She has recalled the traumatic moment her partner was rushed to hospital late at night and the helplessness of not being able to protect her children from contracting coronavirus.
Describing the rapid progression of the virus as "scary" and a "steep rollercoaster ride", mum of three Ebony Robertson said partner Scott's condition deteriorated very quickly, with him being hospitalised just hours after he initially exhibited symptoms.
An ambulance was phoned at 10.28pm on Wednesday night, but Scott was not admitted to emergency until 3am as the health system in western Sydney struggles to cope with the demand.
"He was actually feeling okay during the day, he was even working from home," Ms Robertson told Yahoo News Australia on Friday.
"At about seven o'clock at night, he wasn't feeling so great. At about 10pm he came out of the room, and he was really dazed [and] quite confused."
Ms Robertson said they knew they needed to call an ambulance when he woke up, not being able to breathe after dropping in and out of sleep and feeling like the room was spinning.
"The condition changes so quickly, [then the next day] you're like, I'm gonna get better. This is gonna be okay," she said.
"[Then] a couple of hours later, you're not okay. It's just a really, really steep rollercoaster ride."
The kids were 'doomed'
Ms Robertson's family was initially exposed to Covid through her 16-month-old son who came into contact with it at daycare.
She, Scott, her 15-year-old son and her 16-month-old all tested positive at the beginning of the week. Her six-year-old is still returning negative tests, but is showing symptoms.
"When the six-year-old tested negative, your first instinct as a parent is [to] get him away from this so he's safe, but he can't, he has to stay in the house," she said.
"It's almost like he's doomed. You can't remove him from it.
"Getting that confirmation [of a positive result] was like, just like your whole stomach just sinks.
"We had already accepted, you know, we're all gonna get it. And that's the situation."
Health systems are overwhelmed
Ms Robertson said the health system was overwhelmed, saying they waited for almost two hours for an ambulance after her initial call.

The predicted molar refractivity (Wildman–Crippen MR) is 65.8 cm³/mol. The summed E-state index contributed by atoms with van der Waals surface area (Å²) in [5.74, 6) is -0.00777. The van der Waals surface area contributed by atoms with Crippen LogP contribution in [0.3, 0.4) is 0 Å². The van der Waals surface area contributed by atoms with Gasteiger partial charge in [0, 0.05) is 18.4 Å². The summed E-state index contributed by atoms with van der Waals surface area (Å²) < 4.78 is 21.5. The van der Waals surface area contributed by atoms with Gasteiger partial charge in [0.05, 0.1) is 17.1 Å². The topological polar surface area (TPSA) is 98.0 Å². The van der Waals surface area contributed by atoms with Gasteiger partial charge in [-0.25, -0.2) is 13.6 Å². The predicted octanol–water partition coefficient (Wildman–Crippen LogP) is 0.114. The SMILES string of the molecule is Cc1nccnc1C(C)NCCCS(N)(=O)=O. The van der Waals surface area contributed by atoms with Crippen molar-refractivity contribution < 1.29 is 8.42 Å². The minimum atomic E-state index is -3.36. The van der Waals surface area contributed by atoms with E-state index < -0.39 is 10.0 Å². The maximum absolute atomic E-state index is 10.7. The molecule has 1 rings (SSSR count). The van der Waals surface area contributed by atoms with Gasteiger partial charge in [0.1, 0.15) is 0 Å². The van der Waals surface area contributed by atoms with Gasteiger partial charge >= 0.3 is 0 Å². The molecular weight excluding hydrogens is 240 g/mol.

"Triple zero had called us back to make sure that his condition hadn't worsened, and to explain ... everything would just be incredibly busy, and they were getting to us as soon as they possibly can,"
When the ambulance picked Scott up, they initially took him to Westmead Hospital, which was at capacity, before going to Concord. There, he waited out the front for an hour and a half in the ambulance and was eventually taken into emergency at 3am.
"He's coming home today. He's having some pretty severe coughing fits, which is leaving him really breathless but he has been seen by a few doctors now, and there's just nothing that they can do with Covid, there's no treatment other than oxygen.
"And when he's not coughing, his oxygen levels are okay. So he's well enough to be at home."
'Vaccination is everything'
Ms Robertson — who had received both jabs — urged Australians to get vaccinated, using herself and her partner, who has received one dose, as a prime example of the difference it makes.
"[I] just want everyone to kind of know the severity and seriousness of [the] disease," she said.
"[If] I wasn't fully vaccinated... I really don't know where our family would be right now.
'And how I feel — like the breathlessness, I'm only three days in. So vaccination is everything.
"It's what's going to stop you from going to the hospital."
Do you have a story tip? Email: firstname.lastname@example.org.